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mother!

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Those who watch Aronofsky’s films so they can have the world explained to them, which is what he wants, will be frustrated by his silly bombastic films. He attempts to make pop and art at the same time and it often ends up being very much on the nose. Sometimes it goes more or less unnoticed, like in BLACK SWAN which mixes high culture kitsch into the pop soup while other times the esoteric vapidity of Aronofsky’s pomp is obvious like in the world tree drama THE FOUNTAIN.

mother! is as useless as a drama about artistic and existential creation and male and female world perspectives as Aronofsky’s other forays into pseudo-depth. But if you leave the esoteric silliness aside, what remains is a very beautiful, lively, funny, and shocking film about the violation of personal space.

A young woman (Jennifer Lawrence) is renovating an old house which seems to encompass her entire world. She touches the wall and feels something alive, perhaps it’s her soul that is imprinted in the rooms that she has created. Her significantly older husband (Javier Bardem) is a great poet who is in writer’s block. The catastrophe begins when the doorbell rings and a stranger (Ed Harris) is at the door. Without even asking his wife, the man asks the stranger, who believed the house was a bed and breakfast and has no other place to stay, to come in. The stranger is immediately invasive, makes pushy, sexist comments about the woman, smokes without asking for permission, and the situation escalates from here. The next day the stranger’s wife (Michelle Pfeiffer) barges in and immediately asks about the couple’s sex life, criticizes the woman’s underwear, invades all private spaces, and touches everything. The stranger and his wife stage an increasingly violent drama that keeps bringing more characters into the house. We see this all from the woman’s perspective who experiences the entire drama as a direct physical attack on the world she has created, on her soul. Sometimes, when she can’t bear it anymore, the screen vibrates. It’s a fantastic cinematic experience, especially for introverted people with social phobias who prefer taking in people in small doses with a protective distance.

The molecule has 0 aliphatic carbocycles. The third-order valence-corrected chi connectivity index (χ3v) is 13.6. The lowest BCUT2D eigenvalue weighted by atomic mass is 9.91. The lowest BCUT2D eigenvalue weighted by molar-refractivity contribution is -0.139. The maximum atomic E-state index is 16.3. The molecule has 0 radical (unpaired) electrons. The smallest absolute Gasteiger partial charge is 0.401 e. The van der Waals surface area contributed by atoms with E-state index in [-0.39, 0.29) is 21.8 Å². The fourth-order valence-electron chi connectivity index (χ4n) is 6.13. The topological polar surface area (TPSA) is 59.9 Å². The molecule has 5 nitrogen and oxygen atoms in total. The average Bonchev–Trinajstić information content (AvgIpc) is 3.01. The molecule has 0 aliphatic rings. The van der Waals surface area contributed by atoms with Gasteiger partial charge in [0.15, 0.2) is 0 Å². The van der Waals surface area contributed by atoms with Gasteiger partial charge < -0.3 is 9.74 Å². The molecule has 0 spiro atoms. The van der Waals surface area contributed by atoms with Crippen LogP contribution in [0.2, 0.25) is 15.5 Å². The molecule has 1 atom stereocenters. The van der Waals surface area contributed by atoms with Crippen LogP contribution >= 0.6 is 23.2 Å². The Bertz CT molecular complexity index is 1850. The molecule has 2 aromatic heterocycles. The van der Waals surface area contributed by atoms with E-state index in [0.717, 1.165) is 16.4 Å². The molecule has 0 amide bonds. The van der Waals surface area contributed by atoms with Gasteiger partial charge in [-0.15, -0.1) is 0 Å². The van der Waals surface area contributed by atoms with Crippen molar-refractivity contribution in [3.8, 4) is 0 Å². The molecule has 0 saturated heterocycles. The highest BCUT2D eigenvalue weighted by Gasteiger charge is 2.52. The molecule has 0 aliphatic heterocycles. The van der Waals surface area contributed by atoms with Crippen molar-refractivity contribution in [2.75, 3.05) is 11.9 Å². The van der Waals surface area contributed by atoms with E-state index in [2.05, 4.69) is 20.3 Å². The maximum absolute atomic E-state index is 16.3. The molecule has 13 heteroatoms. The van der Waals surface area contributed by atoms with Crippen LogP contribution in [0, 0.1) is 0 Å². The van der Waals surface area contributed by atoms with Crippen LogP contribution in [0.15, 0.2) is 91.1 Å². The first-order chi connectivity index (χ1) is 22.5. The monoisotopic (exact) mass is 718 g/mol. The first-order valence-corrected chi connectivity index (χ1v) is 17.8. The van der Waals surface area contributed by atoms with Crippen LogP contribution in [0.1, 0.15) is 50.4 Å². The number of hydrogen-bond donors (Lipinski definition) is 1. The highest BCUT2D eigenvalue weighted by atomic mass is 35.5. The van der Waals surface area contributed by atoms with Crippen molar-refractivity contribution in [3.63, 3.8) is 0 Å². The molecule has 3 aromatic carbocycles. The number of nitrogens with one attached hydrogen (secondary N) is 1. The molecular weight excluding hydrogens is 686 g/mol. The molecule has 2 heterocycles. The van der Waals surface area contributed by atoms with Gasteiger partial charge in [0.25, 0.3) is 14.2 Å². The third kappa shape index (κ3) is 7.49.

Tom Dorow (INDIEKINO MAGAZIN)

Translation: Elinor Lewy

Credits

USA 2017, 115 min
Genre: Horror, Mystery, Drama
Director: Darren Aronofsky
Author: Darren Aronofsky
DOP: Matthew Libatique
Montage: Andrew Weisblum
Music: Jóhann Jóhannsson
Distributor: Paramount pictures
Cast: Javier Bardem, Ed Harris, Michelle Pfeiffer, Kristen Wiig, Jennifer Lawrence, Domhnall Gleeson, Brian Gleeson
FSK: 16
Release: 14.09.2017

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Screenings

Screenings

  • OV Original version
  • OmU Original with German subtitles
  • OmeU Original with English subtitles
English/with English subtitles
All languages

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